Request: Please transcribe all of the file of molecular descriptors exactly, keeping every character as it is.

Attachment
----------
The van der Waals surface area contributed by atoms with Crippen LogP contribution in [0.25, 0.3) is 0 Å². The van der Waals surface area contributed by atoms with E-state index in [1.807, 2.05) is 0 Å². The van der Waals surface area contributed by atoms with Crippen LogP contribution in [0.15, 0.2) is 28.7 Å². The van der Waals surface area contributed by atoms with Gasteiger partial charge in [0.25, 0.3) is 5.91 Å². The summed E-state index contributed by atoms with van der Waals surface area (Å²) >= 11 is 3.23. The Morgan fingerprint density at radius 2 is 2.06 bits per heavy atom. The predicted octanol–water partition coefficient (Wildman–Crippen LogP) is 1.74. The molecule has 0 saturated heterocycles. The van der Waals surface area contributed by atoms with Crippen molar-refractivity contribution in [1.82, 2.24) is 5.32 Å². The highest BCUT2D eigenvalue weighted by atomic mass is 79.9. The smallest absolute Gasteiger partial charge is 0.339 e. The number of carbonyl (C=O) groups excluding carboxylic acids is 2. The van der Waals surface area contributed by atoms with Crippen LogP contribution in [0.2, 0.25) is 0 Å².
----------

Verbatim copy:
The van der Waals surface area contributed by atoms with Crippen LogP contribution in [0.25, 0.3) is 0 Å². The van der Waals surface area contributed by atoms with E-state index in [1.807, 2.05) is 0 Å². The van der Waals surface area contributed by atoms with Crippen LogP contribution in [0.15, 0.2) is 28.7 Å². The van der Waals surface area contributed by atoms with Gasteiger partial charge in [0.25, 0.3) is 5.91 Å². The summed E-state index contributed by atoms with van der Waals surface area (Å²) >= 11 is 3.23. The Morgan fingerprint density at radius 2 is 2.06 bits per heavy atom. The predicted octanol–water partition coefficient (Wildman–Crippen LogP) is 1.74. The molecule has 0 saturated heterocycles. The van der Waals surface area contributed by atoms with Crippen molar-refractivity contribution in [1.82, 2.24) is 5.32 Å². The highest BCUT2D eigenvalue weighted by atomic mass is 79.9. The smallest absolute Gasteiger partial charge is 0.339 e. The number of carbonyl (C=O) groups excluding carboxylic acids is 2. The van der Waals surface area contributed by atoms with Crippen LogP contribution in [0.2, 0.25) is 0 Å².